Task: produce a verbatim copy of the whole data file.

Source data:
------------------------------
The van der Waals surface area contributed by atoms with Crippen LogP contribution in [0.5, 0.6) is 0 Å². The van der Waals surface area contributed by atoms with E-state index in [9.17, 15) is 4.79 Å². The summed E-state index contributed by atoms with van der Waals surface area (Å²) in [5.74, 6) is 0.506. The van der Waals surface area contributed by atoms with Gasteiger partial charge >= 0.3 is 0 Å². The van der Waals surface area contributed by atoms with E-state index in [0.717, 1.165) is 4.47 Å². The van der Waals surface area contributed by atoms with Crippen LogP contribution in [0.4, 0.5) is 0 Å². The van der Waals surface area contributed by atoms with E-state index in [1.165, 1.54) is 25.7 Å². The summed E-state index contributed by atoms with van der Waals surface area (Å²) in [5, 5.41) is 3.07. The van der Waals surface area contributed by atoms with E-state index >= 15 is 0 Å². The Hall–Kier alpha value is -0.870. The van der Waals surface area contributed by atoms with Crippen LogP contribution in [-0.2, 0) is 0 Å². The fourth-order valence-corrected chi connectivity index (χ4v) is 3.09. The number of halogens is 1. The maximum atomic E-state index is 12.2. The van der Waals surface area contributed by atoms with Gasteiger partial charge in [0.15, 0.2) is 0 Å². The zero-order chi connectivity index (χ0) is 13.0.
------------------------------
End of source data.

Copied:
The van der Waals surface area contributed by atoms with Crippen LogP contribution in [0.5, 0.6) is 0 Å². The van der Waals surface area contributed by atoms with E-state index in [9.17, 15) is 4.79 Å². The summed E-state index contributed by atoms with van der Waals surface area (Å²) in [5.74, 6) is 0.506. The van der Waals surface area contributed by atoms with Gasteiger partial charge >= 0.3 is 0 Å². The van der Waals surface area contributed by atoms with E-state index in [0.717, 1.165) is 4.47 Å². The van der Waals surface area contributed by atoms with Crippen LogP contribution in [0.4, 0.5) is 0 Å². The van der Waals surface area contributed by atoms with E-state index in [1.165, 1.54) is 25.7 Å². The summed E-state index contributed by atoms with van der Waals surface area (Å²) in [5, 5.41) is 3.07. The van der Waals surface area contributed by atoms with E-state index >= 15 is 0 Å². The Hall–Kier alpha value is -0.870. The van der Waals surface area contributed by atoms with Crippen LogP contribution in [-0.2, 0) is 0 Å². The fourth-order valence-corrected chi connectivity index (χ4v) is 3.09. The number of halogens is 1. The maximum atomic E-state index is 12.2. The van der Waals surface area contributed by atoms with Gasteiger partial charge in [0.15, 0.2) is 0 Å². The zero-order chi connectivity index (χ0) is 13.0.